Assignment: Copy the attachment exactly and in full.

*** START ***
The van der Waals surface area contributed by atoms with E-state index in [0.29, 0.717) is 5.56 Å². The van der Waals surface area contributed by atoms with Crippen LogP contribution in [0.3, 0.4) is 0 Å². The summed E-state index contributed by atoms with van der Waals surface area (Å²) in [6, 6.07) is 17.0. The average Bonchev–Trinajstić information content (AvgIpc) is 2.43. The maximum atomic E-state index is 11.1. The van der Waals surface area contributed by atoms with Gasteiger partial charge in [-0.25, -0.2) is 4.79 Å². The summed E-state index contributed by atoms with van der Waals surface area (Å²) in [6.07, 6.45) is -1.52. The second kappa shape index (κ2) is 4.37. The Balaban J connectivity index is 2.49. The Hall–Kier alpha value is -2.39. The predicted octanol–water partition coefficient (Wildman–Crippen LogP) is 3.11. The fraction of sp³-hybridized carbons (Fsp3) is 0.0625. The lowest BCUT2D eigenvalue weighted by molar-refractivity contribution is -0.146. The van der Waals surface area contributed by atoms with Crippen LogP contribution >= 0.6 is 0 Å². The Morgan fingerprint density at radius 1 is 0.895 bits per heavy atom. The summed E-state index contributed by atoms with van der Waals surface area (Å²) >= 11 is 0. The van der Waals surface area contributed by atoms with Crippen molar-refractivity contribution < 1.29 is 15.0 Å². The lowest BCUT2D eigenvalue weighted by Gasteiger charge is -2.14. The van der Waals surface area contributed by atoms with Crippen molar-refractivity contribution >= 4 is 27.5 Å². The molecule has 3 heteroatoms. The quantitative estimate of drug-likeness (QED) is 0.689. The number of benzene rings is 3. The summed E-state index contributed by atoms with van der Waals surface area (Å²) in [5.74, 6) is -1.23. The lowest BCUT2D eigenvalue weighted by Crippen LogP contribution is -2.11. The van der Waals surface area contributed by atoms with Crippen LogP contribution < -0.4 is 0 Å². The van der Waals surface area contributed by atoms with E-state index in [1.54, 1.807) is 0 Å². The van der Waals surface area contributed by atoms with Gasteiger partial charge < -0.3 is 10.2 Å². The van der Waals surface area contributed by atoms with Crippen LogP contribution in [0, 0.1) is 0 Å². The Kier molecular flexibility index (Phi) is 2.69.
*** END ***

The van der Waals surface area contributed by atoms with E-state index in [0.29, 0.717) is 5.56 Å². The van der Waals surface area contributed by atoms with Crippen LogP contribution in [0.3, 0.4) is 0 Å². The summed E-state index contributed by atoms with van der Waals surface area (Å²) in [6, 6.07) is 17.0. The average Bonchev–Trinajstić information content (AvgIpc) is 2.43. The maximum atomic E-state index is 11.1. The van der Waals surface area contributed by atoms with Gasteiger partial charge in [-0.25, -0.2) is 4.79 Å². The summed E-state index contributed by atoms with van der Waals surface area (Å²) in [6.07, 6.45) is -1.52. The second kappa shape index (κ2) is 4.37. The Balaban J connectivity index is 2.49. The Hall–Kier alpha value is -2.39. The predicted octanol–water partition coefficient (Wildman–Crippen LogP) is 3.11. The fraction of sp³-hybridized carbons (Fsp3) is 0.0625. The lowest BCUT2D eigenvalue weighted by molar-refractivity contribution is -0.146. The van der Waals surface area contributed by atoms with Crippen LogP contribution >= 0.6 is 0 Å². The Morgan fingerprint density at radius 1 is 0.895 bits per heavy atom. The summed E-state index contributed by atoms with van der Waals surface area (Å²) >= 11 is 0. The van der Waals surface area contributed by atoms with Crippen molar-refractivity contribution < 1.29 is 15.0 Å². The lowest BCUT2D eigenvalue weighted by Gasteiger charge is -2.14. The van der Waals surface area contributed by atoms with Crippen molar-refractivity contribution >= 4 is 27.5 Å². The molecule has 3 heteroatoms. The quantitative estimate of drug-likeness (QED) is 0.689. The number of benzene rings is 3. The summed E-state index contributed by atoms with van der Waals surface area (Å²) in [5.74, 6) is -1.23. The lowest BCUT2D eigenvalue weighted by Crippen LogP contribution is -2.11. The van der Waals surface area contributed by atoms with Crippen LogP contribution < -0.4 is 0 Å². The van der Waals surface area contributed by atoms with E-state index in [1.54, 1.807) is 0 Å². The van der Waals surface area contributed by atoms with Gasteiger partial charge < -0.3 is 10.2 Å². The van der Waals surface area contributed by atoms with Crippen LogP contribution in [0, 0.1) is 0 Å². The Kier molecular flexibility index (Phi) is 2.69.